By Tyran Grillo | Published January 2020
After their 2017 ECM debut, Unloved, Polish saxophonist Maciej Obara and his quartet make their return with Three Crowns. In addition to six new tunes from the bandleader, the album features improvisational renderings of music by one of the most significant composers of the 20th century: Henryk Mikołaj Górecki (1933–2010). Though Górecki’s work has been subjected to improvisational treatments before, these renditions bear special distinction for being sanctioned by his family, whom Obara came to know while living in Katowice, where the composer once was based. The first Górecki interpretation, “Three Pieces In Old Style,” is so beautifully reimagined that it sounds as if it’s emanating from another world. Pianist Dominik Wania opens in a deeply respectful mood, allowing Obara’s incisive tone to keen overhead, while bassist Ole Morten Vågan and drummer Gard Nilssen roam a rain-kissed landscape below.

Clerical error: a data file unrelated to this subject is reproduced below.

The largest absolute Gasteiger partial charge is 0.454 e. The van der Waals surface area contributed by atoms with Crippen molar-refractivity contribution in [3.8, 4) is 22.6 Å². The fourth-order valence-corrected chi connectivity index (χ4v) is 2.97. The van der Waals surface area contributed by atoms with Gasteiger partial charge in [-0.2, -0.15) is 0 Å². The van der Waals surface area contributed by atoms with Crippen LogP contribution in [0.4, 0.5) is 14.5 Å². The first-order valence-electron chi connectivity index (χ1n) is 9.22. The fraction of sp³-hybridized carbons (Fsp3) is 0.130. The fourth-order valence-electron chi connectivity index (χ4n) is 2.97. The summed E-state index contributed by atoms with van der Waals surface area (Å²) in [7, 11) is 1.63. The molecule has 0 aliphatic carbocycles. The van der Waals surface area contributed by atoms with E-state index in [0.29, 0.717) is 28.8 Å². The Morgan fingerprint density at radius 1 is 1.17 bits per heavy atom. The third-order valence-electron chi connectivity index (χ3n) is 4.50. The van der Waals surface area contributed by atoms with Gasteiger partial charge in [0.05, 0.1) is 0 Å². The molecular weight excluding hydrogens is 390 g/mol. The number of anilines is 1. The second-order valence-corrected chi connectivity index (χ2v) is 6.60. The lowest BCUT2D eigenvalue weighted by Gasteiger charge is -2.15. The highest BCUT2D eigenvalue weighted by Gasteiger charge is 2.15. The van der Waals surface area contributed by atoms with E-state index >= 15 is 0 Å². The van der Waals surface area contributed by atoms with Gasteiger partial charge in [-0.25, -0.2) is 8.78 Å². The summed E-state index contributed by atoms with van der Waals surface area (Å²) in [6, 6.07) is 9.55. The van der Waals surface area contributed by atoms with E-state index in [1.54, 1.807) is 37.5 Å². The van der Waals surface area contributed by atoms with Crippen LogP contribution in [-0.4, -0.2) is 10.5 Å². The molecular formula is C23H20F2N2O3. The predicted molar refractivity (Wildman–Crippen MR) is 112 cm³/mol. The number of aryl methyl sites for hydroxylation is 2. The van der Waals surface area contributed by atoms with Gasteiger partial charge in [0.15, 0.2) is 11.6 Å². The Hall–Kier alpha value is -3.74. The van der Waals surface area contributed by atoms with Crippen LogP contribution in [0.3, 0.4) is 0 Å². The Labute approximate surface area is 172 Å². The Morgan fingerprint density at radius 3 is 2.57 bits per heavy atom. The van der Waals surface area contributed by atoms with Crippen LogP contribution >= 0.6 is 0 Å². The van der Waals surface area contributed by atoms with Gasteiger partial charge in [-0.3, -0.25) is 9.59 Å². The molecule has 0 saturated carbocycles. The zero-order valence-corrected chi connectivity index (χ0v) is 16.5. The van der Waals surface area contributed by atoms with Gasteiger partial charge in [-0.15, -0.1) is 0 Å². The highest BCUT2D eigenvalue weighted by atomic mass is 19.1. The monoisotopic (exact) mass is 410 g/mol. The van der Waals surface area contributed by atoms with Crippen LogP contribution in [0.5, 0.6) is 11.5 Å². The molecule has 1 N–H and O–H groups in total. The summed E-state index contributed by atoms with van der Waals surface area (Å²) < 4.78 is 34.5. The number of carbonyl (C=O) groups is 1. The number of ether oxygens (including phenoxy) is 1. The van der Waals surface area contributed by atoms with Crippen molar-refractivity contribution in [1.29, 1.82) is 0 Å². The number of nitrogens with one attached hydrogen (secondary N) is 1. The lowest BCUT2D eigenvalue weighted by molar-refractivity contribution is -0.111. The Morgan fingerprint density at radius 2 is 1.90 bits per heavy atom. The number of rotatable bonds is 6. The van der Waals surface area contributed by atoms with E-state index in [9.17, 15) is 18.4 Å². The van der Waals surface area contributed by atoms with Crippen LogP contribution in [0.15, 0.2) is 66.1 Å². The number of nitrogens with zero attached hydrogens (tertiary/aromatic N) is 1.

“Blue Skies For Andy” is among the stronger Obara originals—not only for its melodic strength but also its patience. It has a classic sound that feels warm to the ears, as precise as it is free. Other highlights range from the savvy urbanism of “Smoggy People,” notable for Wania’s postmodern swing, to the more geometric “Glow,” which recalls the tightly knotted compositions of fellow altoist Tim Berne. Obara’s bandmates grow in real time, though nowhere so maturely as on “Mr. S,” an homage to trumpeter Tomasz Stańko that rolls in on a wave of melancholy and sunshine in equal measure. Like the title track, it’s flexible and always attached to something pure and knowable. There is no mystery here. Only life.
Three Crowns: Three Pieces In Old Style; Blue Skies For Andy; Smoggy People; Little Requiem For A Polish Girl; Vang Church; Three Crowns; Glow; Mr. S. (62:23)
Personnel: Maciej Obara, alto saxophone; Dominik Wania, piano; Ole Morten Vågan, bass; Gard Nilssen, drums.